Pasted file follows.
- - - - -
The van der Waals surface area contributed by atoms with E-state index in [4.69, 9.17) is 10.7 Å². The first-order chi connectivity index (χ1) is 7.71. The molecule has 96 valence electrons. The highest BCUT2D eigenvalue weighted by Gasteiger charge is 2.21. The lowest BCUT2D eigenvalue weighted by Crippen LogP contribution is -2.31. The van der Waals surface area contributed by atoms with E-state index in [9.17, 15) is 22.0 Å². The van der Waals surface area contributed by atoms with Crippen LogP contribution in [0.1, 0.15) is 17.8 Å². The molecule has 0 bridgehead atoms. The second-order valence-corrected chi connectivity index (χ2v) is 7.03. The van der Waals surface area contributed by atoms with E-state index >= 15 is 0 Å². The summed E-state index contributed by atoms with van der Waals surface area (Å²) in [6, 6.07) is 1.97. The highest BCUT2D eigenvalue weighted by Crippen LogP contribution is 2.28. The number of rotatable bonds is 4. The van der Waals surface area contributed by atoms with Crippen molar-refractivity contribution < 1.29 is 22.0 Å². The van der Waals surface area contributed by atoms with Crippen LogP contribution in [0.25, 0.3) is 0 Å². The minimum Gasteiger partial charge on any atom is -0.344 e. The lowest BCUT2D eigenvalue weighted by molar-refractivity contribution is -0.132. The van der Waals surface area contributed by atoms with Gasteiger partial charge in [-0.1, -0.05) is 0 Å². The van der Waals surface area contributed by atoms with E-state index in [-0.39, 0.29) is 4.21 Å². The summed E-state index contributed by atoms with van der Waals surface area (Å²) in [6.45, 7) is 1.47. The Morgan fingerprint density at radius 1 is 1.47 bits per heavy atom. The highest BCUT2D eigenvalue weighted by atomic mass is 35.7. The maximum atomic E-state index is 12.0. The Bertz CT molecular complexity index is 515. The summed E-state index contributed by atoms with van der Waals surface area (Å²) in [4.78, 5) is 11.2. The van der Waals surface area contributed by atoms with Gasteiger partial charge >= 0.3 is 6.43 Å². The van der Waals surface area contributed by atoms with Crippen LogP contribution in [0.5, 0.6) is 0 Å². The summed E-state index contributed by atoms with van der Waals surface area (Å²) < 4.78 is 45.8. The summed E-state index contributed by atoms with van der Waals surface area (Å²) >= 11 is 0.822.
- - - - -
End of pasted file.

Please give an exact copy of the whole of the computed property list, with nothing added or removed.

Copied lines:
The van der Waals surface area contributed by atoms with E-state index in [4.69, 9.17) is 10.7 Å². The first-order chi connectivity index (χ1) is 7.71. The molecule has 96 valence electrons. The highest BCUT2D eigenvalue weighted by Gasteiger charge is 2.21. The lowest BCUT2D eigenvalue weighted by Crippen LogP contribution is -2.31. The van der Waals surface area contributed by atoms with E-state index in [9.17, 15) is 22.0 Å². The van der Waals surface area contributed by atoms with Crippen LogP contribution in [0.1, 0.15) is 17.8 Å². The molecule has 0 bridgehead atoms. The second-order valence-corrected chi connectivity index (χ2v) is 7.03. The van der Waals surface area contributed by atoms with E-state index >= 15 is 0 Å². The summed E-state index contributed by atoms with van der Waals surface area (Å²) in [6, 6.07) is 1.97. The highest BCUT2D eigenvalue weighted by Crippen LogP contribution is 2.28. The number of rotatable bonds is 4. The van der Waals surface area contributed by atoms with Crippen molar-refractivity contribution < 1.29 is 22.0 Å². The van der Waals surface area contributed by atoms with Crippen LogP contribution in [0.25, 0.3) is 0 Å². The minimum Gasteiger partial charge on any atom is -0.344 e. The lowest BCUT2D eigenvalue weighted by molar-refractivity contribution is -0.132. The van der Waals surface area contributed by atoms with Gasteiger partial charge in [-0.1, -0.05) is 0 Å². The van der Waals surface area contributed by atoms with E-state index in [-0.39, 0.29) is 4.21 Å². The summed E-state index contributed by atoms with van der Waals surface area (Å²) in [6.45, 7) is 1.47. The Morgan fingerprint density at radius 1 is 1.47 bits per heavy atom. The highest BCUT2D eigenvalue weighted by atomic mass is 35.7. The maximum atomic E-state index is 12.0. The Bertz CT molecular complexity index is 515. The summed E-state index contributed by atoms with van der Waals surface area (Å²) in [4.78, 5) is 11.2. The van der Waals surface area contributed by atoms with Gasteiger partial charge >= 0.3 is 6.43 Å². The van der Waals surface area contributed by atoms with Crippen LogP contribution in [0.5, 0.6) is 0 Å². The summed E-state index contributed by atoms with van der Waals surface area (Å²) < 4.78 is 45.8. The summed E-state index contributed by atoms with van der Waals surface area (Å²) >= 11 is 0.822.